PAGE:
In this next exhibition we are bringing together two very different artists showing together in Gallery 1. Amanda Westley is a young artist having her second exhibition away from her home state of South Australia. Kudditji Kngwarreye was one of the very well known artists from Utopia in Central Australia.
Both artists focus on the structures of their country. In many other ways they could be regarded as extreme opposites. Kudditji Kngwarreye was born around 1928 and lived until 2017. Amanda is a young artist living on the south coast who paints the landscape surrounding her. Kudditji was a desert man, a custodian for the Emu Dreaming sites on Country. Amanda works with dots structured in bands of colour. Kudditji pushes the paint around and develops blocks of colour that form the construct for his paintings.
Here we bring together the old and new, younger and now deceased artist, a dot painter compared to someone who paints in broad planes of colour. Both are wonderfully skilled in their use of colour. Amanda, coming from the coastal areas explores the way the sea impacts on the coastline as well as how the land and the sea interact with each other. Kudditji focuses on the way the land changes under different seasons, different times of day, through rain and drought, fire, cloud, wind. All the elements that have a strong impact on Country.
I feel that the exhibition is an indicator of how broad the classification of Aboriginal art has become. You can put two varied artists together in one exhibition and have diverging points and comparisons...a great difference in approach and history and execution, but between the two of them there's a synergy across the artworks.
It is wonderful to see how these two artists approach where they live and the elements in nature that surround them. They come up with synchronistic versions of their Country while being widely separated in time and place. Yet their work manages to be fabulously, artistically connected.
Even though these two artists never met, when you put them together in an exhibition like this, you can see they meet at an artistic level. This is a fantastic tribute to a young artist like Amanda Westley. She had her first solo exhibition at Japingka just over a year ago and now continues to create imagery about an Australian landscape that we find a quite intriguing and dramatic.
(Above, right) This is an earlier painting by Kudditji from around 2006 - it's an Emu Dreaming story. Kudditji Kngwarreye was a custodian on Utopia homelands for the Emu Dreaming sites. These are the young men's initiation sites and in the middle of this painting, as in many of these other works from this era, there's an area of dark green marked in. We can associate this with the colour of the emu egg. It's the male emus that incubate the nest. They sit on the nest and the female returns to the bush. Hence the role of the emu life-cycle in nature creates a setting for the male initiation ceremonies.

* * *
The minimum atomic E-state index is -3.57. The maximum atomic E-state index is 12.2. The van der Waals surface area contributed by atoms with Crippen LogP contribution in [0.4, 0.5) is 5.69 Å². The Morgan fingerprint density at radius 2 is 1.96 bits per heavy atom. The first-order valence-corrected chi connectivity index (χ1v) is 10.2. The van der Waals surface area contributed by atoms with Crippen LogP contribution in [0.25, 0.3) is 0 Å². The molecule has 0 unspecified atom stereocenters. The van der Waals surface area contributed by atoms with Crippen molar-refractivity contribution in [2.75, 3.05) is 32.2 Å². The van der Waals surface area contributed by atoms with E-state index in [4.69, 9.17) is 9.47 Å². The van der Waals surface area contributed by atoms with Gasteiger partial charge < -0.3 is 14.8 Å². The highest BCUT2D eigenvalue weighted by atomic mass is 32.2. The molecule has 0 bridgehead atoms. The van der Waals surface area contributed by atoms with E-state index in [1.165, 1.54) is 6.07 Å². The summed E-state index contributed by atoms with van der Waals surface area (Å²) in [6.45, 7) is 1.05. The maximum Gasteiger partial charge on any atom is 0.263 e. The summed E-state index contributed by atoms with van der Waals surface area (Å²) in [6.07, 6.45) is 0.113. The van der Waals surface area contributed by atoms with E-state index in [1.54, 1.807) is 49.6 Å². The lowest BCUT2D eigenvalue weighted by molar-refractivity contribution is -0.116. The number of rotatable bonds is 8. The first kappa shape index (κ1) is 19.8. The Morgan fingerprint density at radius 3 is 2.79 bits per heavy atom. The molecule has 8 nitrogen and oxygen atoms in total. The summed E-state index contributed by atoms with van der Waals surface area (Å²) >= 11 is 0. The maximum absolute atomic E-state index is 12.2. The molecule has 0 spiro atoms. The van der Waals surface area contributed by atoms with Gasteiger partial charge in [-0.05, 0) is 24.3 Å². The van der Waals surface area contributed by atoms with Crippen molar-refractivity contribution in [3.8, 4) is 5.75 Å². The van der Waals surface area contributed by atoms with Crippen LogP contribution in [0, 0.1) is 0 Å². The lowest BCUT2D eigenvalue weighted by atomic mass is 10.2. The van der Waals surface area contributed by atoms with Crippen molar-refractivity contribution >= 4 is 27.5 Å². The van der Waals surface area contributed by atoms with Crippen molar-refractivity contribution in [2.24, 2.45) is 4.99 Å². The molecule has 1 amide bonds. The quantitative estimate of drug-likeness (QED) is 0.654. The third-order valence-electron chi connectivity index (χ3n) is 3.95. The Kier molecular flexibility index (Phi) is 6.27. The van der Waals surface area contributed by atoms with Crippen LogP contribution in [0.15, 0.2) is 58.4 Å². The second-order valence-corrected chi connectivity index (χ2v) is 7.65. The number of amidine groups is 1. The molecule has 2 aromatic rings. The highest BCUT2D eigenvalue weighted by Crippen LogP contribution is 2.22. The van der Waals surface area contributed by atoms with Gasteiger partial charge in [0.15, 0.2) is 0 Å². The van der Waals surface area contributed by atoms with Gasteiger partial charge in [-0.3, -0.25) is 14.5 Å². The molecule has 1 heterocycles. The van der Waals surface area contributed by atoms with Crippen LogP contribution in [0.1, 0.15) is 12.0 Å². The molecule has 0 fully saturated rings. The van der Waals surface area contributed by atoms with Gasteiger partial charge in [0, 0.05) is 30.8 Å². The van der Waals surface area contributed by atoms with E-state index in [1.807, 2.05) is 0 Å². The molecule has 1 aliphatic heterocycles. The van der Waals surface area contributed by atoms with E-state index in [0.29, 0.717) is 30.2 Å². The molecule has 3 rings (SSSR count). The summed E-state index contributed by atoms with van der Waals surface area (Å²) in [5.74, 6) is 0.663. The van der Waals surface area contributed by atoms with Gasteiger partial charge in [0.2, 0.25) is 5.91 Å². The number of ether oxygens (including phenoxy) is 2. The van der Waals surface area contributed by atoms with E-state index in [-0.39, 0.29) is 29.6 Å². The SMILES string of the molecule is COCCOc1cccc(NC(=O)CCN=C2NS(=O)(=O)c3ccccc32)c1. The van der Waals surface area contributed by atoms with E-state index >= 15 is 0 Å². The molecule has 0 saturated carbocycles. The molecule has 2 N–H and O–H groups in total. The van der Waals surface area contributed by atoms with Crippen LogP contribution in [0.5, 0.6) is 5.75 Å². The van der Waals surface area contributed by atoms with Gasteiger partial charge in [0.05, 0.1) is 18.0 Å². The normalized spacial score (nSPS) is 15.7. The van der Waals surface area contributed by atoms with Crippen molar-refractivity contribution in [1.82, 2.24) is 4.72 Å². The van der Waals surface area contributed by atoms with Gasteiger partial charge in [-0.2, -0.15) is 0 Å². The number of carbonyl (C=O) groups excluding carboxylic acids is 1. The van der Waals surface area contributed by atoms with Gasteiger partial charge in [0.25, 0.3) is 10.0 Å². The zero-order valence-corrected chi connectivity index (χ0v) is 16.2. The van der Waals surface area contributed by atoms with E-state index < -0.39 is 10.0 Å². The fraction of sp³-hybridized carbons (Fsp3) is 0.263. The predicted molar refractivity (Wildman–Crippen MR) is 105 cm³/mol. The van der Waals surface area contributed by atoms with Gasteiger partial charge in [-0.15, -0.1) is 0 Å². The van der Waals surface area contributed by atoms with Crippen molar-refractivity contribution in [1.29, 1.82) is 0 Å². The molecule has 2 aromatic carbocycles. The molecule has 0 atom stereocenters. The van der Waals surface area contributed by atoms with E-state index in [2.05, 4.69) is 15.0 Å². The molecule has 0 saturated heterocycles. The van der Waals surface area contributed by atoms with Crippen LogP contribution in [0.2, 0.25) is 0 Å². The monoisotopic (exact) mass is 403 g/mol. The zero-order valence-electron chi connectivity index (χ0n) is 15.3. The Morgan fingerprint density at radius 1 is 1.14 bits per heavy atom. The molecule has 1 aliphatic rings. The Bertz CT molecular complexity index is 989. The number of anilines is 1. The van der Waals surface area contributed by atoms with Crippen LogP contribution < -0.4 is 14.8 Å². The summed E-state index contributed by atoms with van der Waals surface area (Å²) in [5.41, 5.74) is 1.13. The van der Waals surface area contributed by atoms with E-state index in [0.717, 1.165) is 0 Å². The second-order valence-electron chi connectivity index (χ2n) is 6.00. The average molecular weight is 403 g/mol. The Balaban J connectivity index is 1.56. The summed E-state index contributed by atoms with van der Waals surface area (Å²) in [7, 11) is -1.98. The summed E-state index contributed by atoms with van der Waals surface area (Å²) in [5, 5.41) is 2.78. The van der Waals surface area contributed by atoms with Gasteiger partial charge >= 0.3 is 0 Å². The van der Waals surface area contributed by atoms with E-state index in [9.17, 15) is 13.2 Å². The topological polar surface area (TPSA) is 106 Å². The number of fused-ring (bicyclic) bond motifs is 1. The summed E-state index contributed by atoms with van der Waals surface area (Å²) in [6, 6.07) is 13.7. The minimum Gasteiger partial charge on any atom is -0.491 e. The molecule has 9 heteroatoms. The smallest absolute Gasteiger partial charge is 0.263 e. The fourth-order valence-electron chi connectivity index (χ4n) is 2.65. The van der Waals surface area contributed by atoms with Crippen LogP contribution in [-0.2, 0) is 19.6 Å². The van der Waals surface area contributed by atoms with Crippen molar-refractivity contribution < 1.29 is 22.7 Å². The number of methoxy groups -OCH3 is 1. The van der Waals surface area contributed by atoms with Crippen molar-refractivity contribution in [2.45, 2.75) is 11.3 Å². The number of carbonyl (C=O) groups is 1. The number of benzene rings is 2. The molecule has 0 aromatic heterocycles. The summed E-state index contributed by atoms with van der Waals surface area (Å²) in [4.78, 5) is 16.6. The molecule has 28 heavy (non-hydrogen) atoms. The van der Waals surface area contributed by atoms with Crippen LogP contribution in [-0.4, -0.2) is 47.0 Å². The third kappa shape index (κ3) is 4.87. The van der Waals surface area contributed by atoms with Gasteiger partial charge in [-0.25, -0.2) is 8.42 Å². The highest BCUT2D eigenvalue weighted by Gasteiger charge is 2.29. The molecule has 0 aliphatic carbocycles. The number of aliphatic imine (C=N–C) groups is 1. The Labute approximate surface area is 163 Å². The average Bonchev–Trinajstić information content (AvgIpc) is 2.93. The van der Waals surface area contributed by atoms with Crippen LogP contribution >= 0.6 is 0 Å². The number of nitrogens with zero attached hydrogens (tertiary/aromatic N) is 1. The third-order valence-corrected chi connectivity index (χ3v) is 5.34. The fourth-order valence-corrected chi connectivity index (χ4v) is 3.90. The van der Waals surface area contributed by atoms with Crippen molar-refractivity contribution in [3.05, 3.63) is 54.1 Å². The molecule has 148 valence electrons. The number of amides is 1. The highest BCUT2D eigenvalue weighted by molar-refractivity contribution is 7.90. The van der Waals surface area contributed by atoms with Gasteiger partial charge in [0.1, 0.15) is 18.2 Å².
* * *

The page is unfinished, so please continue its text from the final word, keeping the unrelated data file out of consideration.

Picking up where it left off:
The role of the male emu in incubating the eggs is an interesting element in the ceremonial structure for Kudditji's people. It also provides a clue to his paintings of these landscapes that otherwise have a red earthy feel to them, and then this extraordinary patch of deep green. The whole story is symbolised in terms of colour and structure to reflect the identity of the artist, the custodian of Emu Dreaming.
Amanda's paintings from the Fleurieu Peninsula and the Coorong region evoke a distinctive landscape. It's where the Murray River flows out into the Southern Ocean south-east of Adelaide. For me this painting captures that sense of the sandbanks built up where the river water hits the ocean. There are combinations of colours that create the sense of the earth forming into wetlands, a neutral zone before it reaches the deep colours of the ocean. Although this painting reads as an abstract artwork, for me it is a wonderful image of the Coorong. It evokes the way those waters interact and create this mini-environment that is so particular to that part of the world.
This painting above by Amanda titled 'Prangwuthi - Water' is different structurally to her other paintings in the show. It has this rhythm and flow of the waters ebbing, like a tide pulling back from the ocean. It has sandbars mapped out in very fine dots against the multicoloured dots of the blue of the ocean. This feels like tide lines, like the ebb and flow of water. It's a classic amalgamation of a landscape with that particular emphasis on rhythm that Aboriginal artists find in the landscape, in the natural environment. These kinds of patterns that nature provides us form an extraordinary resource for Indigenous artists when they're depicting landscape.
One of the major series that Kudditji Kngwarreye painted was the Fire series. It focuses on the role of fire on Country. This painting has that central rectangle motif which often describes the ceremonial grounds on the Emu Dreaming sites. But in this case the country is being burned off, so the entire painting is a range of reds from almost black-red through to tangerine orange and pale orange. The painting maintains the structure with the ceremonial ground and the reference to the Emu Dreaming sites and male initiation ceremony. But the land is completely transformed in colour and look by the subject that is occupying the artist's mind. The role of fire on country is to cleanse and burn back the old and allow the new to come forth and grow and bloom.